Richard Taylor said he then had a causal conversation with Detective Jamie Jinkins about what he did in life and then he was taken over to the county jail.

Richard Taylor told Charanza that his regular schedule to be at the home was Wednesday and Monday. Richard Taylor said he was never at Shirley’s home on a Tuesday which was brought up earlier.

Richard Taylor said on October 30, he went to Express Employment to try to find employment.

"I did not kill my wife, Shirley Ann Taylor,' Richard Taylor said. "I loved her too much to do that. I did not kill my wife. The last time I saw her, she was outside, alive, waving goodbye to me. I did not kill my wife."

Richard Taylor then told Carswell that he met his wife in the 80s when they worked at Pilgrim’s Pride.

Richard Taylor said from 2005 to 2013, he did not live in the same house with her. Richard Taylor said he did not have any physical contact with Shirley Taylor other than sexual relations.

Carswell questioned Richard Taylor about the monitoring bracelet that he had on. Carswell asked about how the monitoring worked, and Richard Taylor said he was not sure how it happened. Taylor said he cannot tell them if it was a live tracking system.

Richard Taylor said he was not allowed to consume alcohol, but if he did he would tell his parole officer. Richard Taylor said on October 31 he did not have any alcohol that day, which contradicted earlier testimony by Kavonda Washington.

Richard Taylor told Carswell that he was not allowed to stay at her apartment overnight, but at the end of August to the beginning of September, he did stay at her home. Richard Taylor said that it was Shirley Taylor’s idea to be put on a transplant list, and she told him that on October 31. Richard Taylor said on October 31, the two discussed it.

Carswell asked why Richard Taylor kept going south towards Houston instead of just heading back to Lufkin and calling it a day.

"Because hitch hiking is against the law," Richard Taylor said. "A gentlemen offered me a ride but said he is only going south."

Carswell asked if Richard Taylor ever spoke to the mystery male that was talking to Shirley as he left.

"No, ma’am I did not," Richard Taylor said. "I did not recognize him."

Carswell asked how he got scratches on his back and neck.

"I was in the bushes, so I was not out in the road and I got scratched in the woods," Richard Taylor. "I did not decide to go get scratched, I went to urinate."

Richard Taylor told Carswell it was the only place to go despite her asking about a McDonalds and gas station within walking distance from where he was.

During his time on the stand, Carswell asked Richard Taylor about his previous run-ins with the law. When she brought up that he had been convicted of aggravated assault with a deadly weapon in 1988, Richard Taylor clarified what he had been charged with.

"No, I am not," Richard Taylor said. "I was convicted on that date, but it was not agg assault with a deadly weapon because there was no deadly weapon."

At further questions from Carswell, Richard Taylor also admitted to being convicted of aggravated sexual assault in Harris County in 1987, aggravated assault in 1992, and aggravated assault in Houston County in 2001.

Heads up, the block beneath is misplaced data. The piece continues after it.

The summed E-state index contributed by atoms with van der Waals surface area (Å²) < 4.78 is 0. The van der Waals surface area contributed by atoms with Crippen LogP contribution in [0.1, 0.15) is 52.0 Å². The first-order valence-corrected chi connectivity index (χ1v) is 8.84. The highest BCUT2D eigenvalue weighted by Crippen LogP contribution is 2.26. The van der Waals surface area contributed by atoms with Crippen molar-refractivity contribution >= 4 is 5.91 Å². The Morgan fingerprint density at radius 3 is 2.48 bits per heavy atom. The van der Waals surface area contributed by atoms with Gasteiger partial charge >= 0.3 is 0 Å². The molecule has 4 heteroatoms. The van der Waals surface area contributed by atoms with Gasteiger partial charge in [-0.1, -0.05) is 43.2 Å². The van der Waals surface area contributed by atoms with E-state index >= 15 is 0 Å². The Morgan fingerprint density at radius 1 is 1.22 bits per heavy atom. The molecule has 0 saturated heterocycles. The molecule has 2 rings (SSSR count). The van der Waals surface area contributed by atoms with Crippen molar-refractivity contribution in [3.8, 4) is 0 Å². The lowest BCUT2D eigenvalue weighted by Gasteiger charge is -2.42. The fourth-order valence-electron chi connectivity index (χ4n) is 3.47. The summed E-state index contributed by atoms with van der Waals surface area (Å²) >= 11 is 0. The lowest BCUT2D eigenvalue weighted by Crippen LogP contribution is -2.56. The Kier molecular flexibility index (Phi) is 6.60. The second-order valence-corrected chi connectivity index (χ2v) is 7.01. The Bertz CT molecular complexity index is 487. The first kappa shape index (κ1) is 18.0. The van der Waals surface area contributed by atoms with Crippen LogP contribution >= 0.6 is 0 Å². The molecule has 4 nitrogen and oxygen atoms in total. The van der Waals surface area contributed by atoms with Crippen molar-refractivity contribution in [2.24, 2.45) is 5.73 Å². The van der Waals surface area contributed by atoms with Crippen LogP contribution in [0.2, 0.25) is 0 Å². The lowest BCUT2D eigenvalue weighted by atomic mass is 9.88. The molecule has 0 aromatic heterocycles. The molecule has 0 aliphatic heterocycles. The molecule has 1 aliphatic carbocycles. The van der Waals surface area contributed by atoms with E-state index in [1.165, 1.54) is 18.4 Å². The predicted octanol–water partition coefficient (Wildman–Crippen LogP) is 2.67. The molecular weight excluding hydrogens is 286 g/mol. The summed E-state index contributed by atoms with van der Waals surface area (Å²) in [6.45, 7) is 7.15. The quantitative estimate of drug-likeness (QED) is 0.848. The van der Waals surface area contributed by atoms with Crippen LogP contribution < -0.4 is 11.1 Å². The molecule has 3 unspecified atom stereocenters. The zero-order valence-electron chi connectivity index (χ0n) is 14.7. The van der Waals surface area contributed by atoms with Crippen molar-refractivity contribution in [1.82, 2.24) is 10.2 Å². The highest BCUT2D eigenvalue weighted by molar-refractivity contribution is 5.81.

"On the day Shirley was murdered, you cut off your ankle monitor, didn’t you?" Carswell said.

"No, I did not," Richard Taylor said.

Richard Taylor said it was not on him when he was turned into authorities.

Richard Taylor claimed that he was not the Richard Shirley was talking about when police asked her who did it to her.

"I am not the only black male Richard she dated," Richard Taylor said.

Richard Taylor told Charanza there was another black male named Richard years earlier that she dated. Richard Taylor also said there was another male name Richard that lived at the Ministry in Action Apartments.

Richard Taylor said in August he was on the phone with her, and it appeared that another male entered the apartment against her will and she seemed disturbed.

"I called 911 and explained to the dispatcher that I was not able to be there, so I told them that," Taylor said.

Carswell argued the 911 call statement he made was not true because documents show that Taylor said he called because he thought she had taken too much insulin.

In closing arguments, Carswell said she told the jury about Shirley in the opening and now will close out with information about Richard.

“We learned that Richard was jealous,” Carswell said. “We learned that Evie White had to ask them both to leave, ask her own sister to leave because she felt uncomfortable.”

Carswell brought up how he was fired from Pilgrim’s Pride because he got angry at a nurse and was called into human resources. Carswell also brought up the multiple convictions and his violent past.

“What’s more important is that we have two eyewitnesses that said they saw him fleeing out of the back room,” Carswell said. “We also have the audio from the police where she said twice that Richard did it and that they were arguing about Tuesday.”

Tuesday was the day the two agreed to have sex.

“We know he fled the scene and he tried to hide what he looked like,” Carswell said.  “He had on three sets of clothes at some point. All indicate to you a desperate attempt by this man to escape to Houston so no one could find him.”

Carswell said there was limitations to present evidence to the lab and that it is a case-by-case basis. Carswell said there were three people that took evidence and two of them had 30 years of experience.